Doc takes West End east
Published 09/06/2011 | 14:16
A Belfast doctor will be taking his musical group to India in August to raise funds for the homeless.
Dr Sunil Paulraj, a doctor in the neonatal unit of Royal Jubilee Maternity Services and a classically trained musician, has put together a musical extravaganza called Nostalgia 2011, which will be performed by 12 professional soloists from London's West End backed by his group — Toccatta, a cross community choir of 70 musicians, singers and instrumentalists from across Ireland.
They will be joined by the cream of Bollywood musicians, a group of traditional Carnatic musicians and Tribal Drummers from the Toda tribe, as well as two current World Champion Irish Dancers, Jason and Ashleigh O'Neil who will lead a troupe of dancers from the UK and India.
Judith Sheridan, Toccatta's Artistic Director and Conductor said: “The idea is to create a cultural fusion, where Indian musicians will be weaving their music into ours. I'm extremely excited though there is a huge amount to organise.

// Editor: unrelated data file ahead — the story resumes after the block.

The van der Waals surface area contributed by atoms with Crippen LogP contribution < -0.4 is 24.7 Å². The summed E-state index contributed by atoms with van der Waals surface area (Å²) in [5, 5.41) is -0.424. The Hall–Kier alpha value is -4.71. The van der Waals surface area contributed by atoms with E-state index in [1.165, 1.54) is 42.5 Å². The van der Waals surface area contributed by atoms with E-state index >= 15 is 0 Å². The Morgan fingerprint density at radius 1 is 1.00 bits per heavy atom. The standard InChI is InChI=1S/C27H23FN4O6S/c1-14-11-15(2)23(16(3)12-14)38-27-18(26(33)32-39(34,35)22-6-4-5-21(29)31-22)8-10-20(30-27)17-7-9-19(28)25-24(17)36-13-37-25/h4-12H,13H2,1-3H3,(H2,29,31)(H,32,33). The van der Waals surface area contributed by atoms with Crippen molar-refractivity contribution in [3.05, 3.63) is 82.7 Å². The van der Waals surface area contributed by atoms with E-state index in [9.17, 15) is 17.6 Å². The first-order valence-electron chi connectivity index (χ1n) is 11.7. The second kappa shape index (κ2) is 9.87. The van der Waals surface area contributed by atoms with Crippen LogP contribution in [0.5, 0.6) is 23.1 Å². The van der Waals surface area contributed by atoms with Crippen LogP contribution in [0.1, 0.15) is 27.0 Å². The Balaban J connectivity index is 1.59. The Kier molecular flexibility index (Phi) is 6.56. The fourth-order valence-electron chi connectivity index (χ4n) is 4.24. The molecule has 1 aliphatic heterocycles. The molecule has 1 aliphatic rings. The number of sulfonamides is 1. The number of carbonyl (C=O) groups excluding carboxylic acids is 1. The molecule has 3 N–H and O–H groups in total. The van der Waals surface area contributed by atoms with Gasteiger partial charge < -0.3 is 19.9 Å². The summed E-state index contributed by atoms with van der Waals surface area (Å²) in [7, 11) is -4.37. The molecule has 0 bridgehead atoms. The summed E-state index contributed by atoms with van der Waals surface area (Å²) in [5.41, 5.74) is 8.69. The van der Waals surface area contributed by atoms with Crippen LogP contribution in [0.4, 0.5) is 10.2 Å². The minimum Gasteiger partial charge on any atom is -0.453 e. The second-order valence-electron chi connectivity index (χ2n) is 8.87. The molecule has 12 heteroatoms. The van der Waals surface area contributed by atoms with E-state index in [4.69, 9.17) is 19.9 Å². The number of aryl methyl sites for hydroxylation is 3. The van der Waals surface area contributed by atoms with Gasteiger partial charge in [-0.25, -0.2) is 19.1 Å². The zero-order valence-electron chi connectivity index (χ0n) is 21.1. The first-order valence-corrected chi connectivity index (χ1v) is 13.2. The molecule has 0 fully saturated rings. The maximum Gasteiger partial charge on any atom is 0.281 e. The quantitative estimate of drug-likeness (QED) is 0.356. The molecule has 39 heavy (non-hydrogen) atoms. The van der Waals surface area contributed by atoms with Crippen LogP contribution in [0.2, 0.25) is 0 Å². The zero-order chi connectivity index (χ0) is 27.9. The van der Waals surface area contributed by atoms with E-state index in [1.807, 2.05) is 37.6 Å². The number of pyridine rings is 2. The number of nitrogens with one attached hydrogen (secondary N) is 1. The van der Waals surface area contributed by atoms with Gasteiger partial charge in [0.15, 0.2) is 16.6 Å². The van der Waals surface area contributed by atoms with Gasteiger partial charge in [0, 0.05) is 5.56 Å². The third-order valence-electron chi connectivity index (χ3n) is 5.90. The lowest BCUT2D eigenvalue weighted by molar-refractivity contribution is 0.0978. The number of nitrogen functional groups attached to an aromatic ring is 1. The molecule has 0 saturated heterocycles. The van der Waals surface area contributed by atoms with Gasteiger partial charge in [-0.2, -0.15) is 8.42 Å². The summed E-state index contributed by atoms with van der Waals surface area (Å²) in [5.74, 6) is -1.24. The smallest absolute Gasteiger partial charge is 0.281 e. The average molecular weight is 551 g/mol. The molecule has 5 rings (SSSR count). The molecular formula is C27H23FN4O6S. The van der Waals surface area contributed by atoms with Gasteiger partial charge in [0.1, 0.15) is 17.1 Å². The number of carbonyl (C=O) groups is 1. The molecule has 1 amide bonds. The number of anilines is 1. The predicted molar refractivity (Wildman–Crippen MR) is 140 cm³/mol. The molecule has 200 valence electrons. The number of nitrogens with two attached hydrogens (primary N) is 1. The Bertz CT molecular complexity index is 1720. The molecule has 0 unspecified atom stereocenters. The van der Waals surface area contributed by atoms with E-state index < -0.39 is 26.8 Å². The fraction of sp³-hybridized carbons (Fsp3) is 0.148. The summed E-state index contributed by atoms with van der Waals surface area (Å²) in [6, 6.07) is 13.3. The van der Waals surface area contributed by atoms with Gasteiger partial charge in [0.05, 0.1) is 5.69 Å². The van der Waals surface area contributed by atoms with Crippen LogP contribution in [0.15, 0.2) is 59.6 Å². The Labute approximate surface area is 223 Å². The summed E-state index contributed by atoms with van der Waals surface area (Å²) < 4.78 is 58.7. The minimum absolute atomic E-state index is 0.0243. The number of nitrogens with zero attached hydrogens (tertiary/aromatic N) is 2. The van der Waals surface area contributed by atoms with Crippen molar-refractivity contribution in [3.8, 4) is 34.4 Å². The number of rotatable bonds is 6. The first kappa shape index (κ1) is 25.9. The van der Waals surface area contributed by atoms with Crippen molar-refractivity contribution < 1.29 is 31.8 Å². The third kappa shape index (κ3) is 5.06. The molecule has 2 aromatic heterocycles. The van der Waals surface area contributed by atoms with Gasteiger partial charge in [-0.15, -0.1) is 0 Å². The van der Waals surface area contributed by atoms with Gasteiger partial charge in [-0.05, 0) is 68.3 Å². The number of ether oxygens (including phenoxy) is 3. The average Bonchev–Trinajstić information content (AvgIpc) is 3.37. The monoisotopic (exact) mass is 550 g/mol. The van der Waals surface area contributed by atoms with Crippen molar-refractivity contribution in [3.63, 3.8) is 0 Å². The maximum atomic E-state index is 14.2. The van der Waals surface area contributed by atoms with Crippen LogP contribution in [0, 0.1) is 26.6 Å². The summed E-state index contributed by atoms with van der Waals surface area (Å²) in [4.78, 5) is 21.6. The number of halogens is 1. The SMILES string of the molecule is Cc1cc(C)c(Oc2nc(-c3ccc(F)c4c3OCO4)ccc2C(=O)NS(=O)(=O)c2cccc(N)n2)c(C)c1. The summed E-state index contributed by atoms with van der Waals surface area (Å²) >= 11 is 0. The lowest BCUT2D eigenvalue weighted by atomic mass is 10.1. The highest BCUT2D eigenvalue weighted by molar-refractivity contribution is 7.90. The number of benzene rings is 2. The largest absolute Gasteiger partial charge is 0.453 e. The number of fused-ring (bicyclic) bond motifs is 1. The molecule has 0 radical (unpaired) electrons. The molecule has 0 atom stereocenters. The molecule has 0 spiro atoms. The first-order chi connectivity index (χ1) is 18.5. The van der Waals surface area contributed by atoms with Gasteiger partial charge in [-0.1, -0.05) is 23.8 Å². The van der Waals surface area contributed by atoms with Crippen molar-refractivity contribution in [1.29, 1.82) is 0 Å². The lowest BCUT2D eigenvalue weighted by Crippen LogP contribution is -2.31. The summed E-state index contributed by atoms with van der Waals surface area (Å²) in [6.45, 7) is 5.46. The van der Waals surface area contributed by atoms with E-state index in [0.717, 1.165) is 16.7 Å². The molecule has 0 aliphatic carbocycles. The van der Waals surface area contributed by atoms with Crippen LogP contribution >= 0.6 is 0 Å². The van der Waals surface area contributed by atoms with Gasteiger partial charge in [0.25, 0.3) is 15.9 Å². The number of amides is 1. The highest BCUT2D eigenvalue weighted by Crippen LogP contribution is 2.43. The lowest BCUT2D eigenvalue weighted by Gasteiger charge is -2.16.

“We will be performing in the South of India, in Chennai and towards the mountains in Coimbatore. We'll then be visiting some tribal drummers in their village and finishing our two week trip in Bangalore. “
Some of the West End singers and musicians performed a few songs from their musical show, Nostalgia 2011, in the Bostock Ballroom of the Royal Victoria Hospital on Monday 6th June.
Dr Paulraj said: “The show today was really a taster, to tell people about what we are doing and to show how hard this choir have worked. We've picked really popular pieces to perform,songs people would sing in the shower everyday.
“Judith and I formed Toccatta five years ago to reach out and change people's lives and to raise money for charity. We hold a major event each year featuring professional performers, but this year we decided to reach out to the wider community for performers for the show, because Toccatta is all about bringing people together for music.
“We aim to keep the entrance fee to our shows as low as possible. We want to perform to the common man, not just those who are able to go to concerts all the time, but someone who might think twice about spending even a pound to go to a show.”